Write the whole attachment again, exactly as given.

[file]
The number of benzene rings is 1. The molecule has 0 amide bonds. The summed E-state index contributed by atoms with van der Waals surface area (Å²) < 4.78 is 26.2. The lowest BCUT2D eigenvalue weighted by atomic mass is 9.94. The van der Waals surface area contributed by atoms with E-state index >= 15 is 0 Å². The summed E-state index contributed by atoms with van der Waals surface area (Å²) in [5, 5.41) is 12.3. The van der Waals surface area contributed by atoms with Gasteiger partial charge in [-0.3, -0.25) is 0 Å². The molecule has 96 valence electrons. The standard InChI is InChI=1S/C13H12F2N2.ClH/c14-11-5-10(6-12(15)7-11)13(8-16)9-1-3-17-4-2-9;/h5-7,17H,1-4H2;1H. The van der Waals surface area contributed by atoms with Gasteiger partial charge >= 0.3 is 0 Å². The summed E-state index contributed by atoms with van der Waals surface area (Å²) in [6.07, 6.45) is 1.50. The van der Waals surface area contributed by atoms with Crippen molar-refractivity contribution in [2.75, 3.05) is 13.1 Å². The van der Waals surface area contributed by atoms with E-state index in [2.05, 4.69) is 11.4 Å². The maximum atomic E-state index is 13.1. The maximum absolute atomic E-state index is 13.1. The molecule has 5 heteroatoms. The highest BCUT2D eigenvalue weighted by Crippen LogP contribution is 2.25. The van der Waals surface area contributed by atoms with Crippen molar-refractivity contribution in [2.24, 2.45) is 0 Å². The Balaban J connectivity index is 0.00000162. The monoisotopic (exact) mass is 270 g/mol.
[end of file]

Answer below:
The number of benzene rings is 1. The molecule has 0 amide bonds. The summed E-state index contributed by atoms with van der Waals surface area (Å²) < 4.78 is 26.2. The lowest BCUT2D eigenvalue weighted by atomic mass is 9.94. The van der Waals surface area contributed by atoms with E-state index >= 15 is 0 Å². The summed E-state index contributed by atoms with van der Waals surface area (Å²) in [5, 5.41) is 12.3. The van der Waals surface area contributed by atoms with Gasteiger partial charge in [-0.3, -0.25) is 0 Å². The molecule has 96 valence electrons. The standard InChI is InChI=1S/C13H12F2N2.ClH/c14-11-5-10(6-12(15)7-11)13(8-16)9-1-3-17-4-2-9;/h5-7,17H,1-4H2;1H. The van der Waals surface area contributed by atoms with Gasteiger partial charge >= 0.3 is 0 Å². The summed E-state index contributed by atoms with van der Waals surface area (Å²) in [6.07, 6.45) is 1.50. The van der Waals surface area contributed by atoms with Crippen molar-refractivity contribution in [2.75, 3.05) is 13.1 Å². The van der Waals surface area contributed by atoms with E-state index in [2.05, 4.69) is 11.4 Å². The maximum atomic E-state index is 13.1. The maximum absolute atomic E-state index is 13.1. The molecule has 5 heteroatoms. The highest BCUT2D eigenvalue weighted by Crippen LogP contribution is 2.25. The van der Waals surface area contributed by atoms with Crippen molar-refractivity contribution in [2.24, 2.45) is 0 Å². The Balaban J connectivity index is 0.00000162. The monoisotopic (exact) mass is 270 g/mol.